It's the same concept as having base when you played tag as a kid, or having a safeword when you play hard at... other things. There needs to be a safe and neutral place where you can go to avoid a fight. Maybe there's a room in the house that you've completed together and you're both proud of. Agree to retreat to that room when a real fight is brewing. There you can look around and remember how good teamwork looks in the finished result.

No place in the house feels that safe? That's OK. Sit on the porch. Or get in the car. You would be very surprised at how quickly the energy changes when you walk away from the tangible thing causing the friction. Try it.

Additionally, you need to respect each other's headspace. It's not a fair fight if you're both not up for it. If one of you says, I can't do this right now, you need to agree to step away from it. The worst fights come when one is forced into defending themselves. If you need an actual safeword, that's fine. But devise some kind of "white flag" system that prevents one of you from hitting a raw nerve at the wrong time.

I'd given this advice to some friends when they decided to take an apartment together. When things got a little tense one or both of them would throw up their hands and say, "Time out!" and they would walk up the block to the bodega and get a coffee or a lottery ticket or an Italian Ice or something. They said they both got so used to just dropping the subject and walking away that often times when they got back, they'd completely forgotten what they were bickering about. 

5 - Make It Your Business

You even said you two had agreed to stop paying two mortgages. Like it or not, living together is partly business. There doesn't have to be anything cold about that. As a matter of fact, we tend to be more polite in our business dealings than in our casual dealings. 

When the heat is on, stop viewing the other person as your lover, and try considering them as your partner. You would most likely think before you spoke harshly to an office mate, or with someone whom you're working on a business project. Try to mindfully adapt that same formality. It makes you take a moment, breathe, and refrain from making an issue into something personal. If this was a business deal, you'd try extra hard to be respectful and polite. Wouldn't it be nice if we all did that more? 

6 - Remember It's OK To Disagree

There really is such a thing as a healthy argument. Sometimes venting, getting it out there, letting yourself be emotional and upset is healthy and good for the long term aspect of the relationship. By no means am I saying to avoid all fights always all the time. I'm saying you need to develop the skills to diffuse the big ones, and the unnecessary ones. You need to respect how your partner reacts and feels about arguing. You need to figure out how to argue; it's a skill like anything else.

Some people communicate with alot of intensity and yelling. That's fine, if you're partner is fine with it too. If one of you is more animated than the other, you need to talk about some limits and figure out how to best communicate. 

7 - Say "I'm Sorry."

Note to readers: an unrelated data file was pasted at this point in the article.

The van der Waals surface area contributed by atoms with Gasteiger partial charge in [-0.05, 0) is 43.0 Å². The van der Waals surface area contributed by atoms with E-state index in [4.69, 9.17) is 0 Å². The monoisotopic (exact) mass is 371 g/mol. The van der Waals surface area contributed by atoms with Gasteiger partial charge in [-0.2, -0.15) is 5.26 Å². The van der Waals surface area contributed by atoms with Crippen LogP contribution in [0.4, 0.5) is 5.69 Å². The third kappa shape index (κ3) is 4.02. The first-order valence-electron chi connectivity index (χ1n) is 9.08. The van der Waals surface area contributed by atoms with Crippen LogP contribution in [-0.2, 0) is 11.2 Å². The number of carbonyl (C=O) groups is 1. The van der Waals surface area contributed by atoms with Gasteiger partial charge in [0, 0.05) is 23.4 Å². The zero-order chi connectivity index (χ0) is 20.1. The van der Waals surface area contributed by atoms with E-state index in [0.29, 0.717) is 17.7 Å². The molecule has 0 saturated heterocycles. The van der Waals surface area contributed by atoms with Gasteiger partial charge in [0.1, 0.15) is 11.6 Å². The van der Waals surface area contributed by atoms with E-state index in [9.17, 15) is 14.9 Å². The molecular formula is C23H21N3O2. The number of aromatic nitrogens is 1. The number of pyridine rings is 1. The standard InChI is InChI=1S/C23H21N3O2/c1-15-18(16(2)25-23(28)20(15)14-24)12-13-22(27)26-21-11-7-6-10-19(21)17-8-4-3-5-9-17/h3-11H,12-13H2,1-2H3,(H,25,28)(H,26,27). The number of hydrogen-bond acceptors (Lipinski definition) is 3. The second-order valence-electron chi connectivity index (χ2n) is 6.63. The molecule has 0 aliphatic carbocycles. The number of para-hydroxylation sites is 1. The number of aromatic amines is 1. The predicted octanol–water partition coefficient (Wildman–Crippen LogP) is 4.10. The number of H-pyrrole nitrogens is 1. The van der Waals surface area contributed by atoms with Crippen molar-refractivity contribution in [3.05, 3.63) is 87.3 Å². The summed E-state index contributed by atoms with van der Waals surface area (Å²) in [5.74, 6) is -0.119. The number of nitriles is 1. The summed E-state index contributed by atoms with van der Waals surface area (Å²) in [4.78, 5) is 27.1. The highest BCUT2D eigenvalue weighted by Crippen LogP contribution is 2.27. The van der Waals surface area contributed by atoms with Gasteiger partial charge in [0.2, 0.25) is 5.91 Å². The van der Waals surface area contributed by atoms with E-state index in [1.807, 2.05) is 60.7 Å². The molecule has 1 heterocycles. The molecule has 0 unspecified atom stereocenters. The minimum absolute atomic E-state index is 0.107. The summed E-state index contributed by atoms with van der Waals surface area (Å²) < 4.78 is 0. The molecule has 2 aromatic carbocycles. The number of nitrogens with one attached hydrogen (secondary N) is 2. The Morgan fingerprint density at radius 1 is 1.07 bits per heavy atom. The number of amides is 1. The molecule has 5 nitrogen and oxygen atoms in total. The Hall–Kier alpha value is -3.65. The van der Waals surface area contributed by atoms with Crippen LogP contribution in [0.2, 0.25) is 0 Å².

Sounds simple enough. But for 20 or 30 years you've been spilling, breaking, forgetting, wasting, and being human in your home without ever having to give a single thought to anyone else's feelings.

It will surprise you how much better you feel if your partner messes something up, but acknowledges it with a simple apology. A simple "thank you" can be just as powerful. It shows you pay attention, and you notice, and you care. While you feel you may mind your manners well enough, it's just not something that's automatic when it comes to your home. You're used to it being a solitary environment. Make that special effort to thank your boyfriend when he does a nice job cleaning up the kitchen. Don't act like it's just expected even if it is. Apologize if you've forgotten to pick up more soap or if you've broken the can opener, even if it is "yours."

Sounds silly? Try it for a day, and see how it feels. This one just may surprise you.

8 - Don't Go To Bed Mad

It's a very old piece of advice. And it's been around so long because it's important. Don't let things build up and fester. Don't hang on to an argument. The bigger picture is always the more important one. At the end of the day you have a relationship that deserves nurturing, and that's much bigger than who is a slob or who uses too much wicker. 


Submit a Comment

  • Granny's House profile image

    Granny's House 

    8 years ago from Older and Hopefully Wiser Time

    Congrats on your story being published. You are a great writer.

  • Veronica profile imageAUTHOR


    8 years ago from NY

    Thanks alot, Granny's House!

  • Granny's House profile image

    Granny's House 

    8 years ago from Older and Hopefully Wiser Time

    Great tips. I know they will help someone. Good job

  • profile image


    8 years ago

    These are such great tips for all ages. I lived with a boyfriend when I was in college. It was a disaster for many reasons. But anyway, I think if we had been right for each other and used these tips we would have had more success. I especially like the idea of having a neutral place. Just dropping the argument and going to get a coffee or sitting outside%20or something is so smart. That's great advice for working together, living together, even relatives that tend to bicker. You

  • Veronica profile imageAUTHOR


    8 years ago from NY

    Hal and Simon,

    Well thank you so much! I'm excited about the book too. And thanks for following up to let me know you found my Hub for you useful. I appreciate that, and I wish you both every happiness.


  • profile image

    Hal & Simon  

    8 years ago

    Dearest Veronica,

    You are such a treasure. What wonderful tips you've compiled here! We read it together and laughed a bit because so much of what you said completely hit home with us. I had never even thought about the teasing issue. You are so right. Your friend's husband is a catch. Thanks for offering that example of how a partner is supposed to be in that kind of situation. We will take your advice to heart.

    We are looking forward to seeing your short story in Michael Breyette's book this summer. Take care,

    Hal & Simon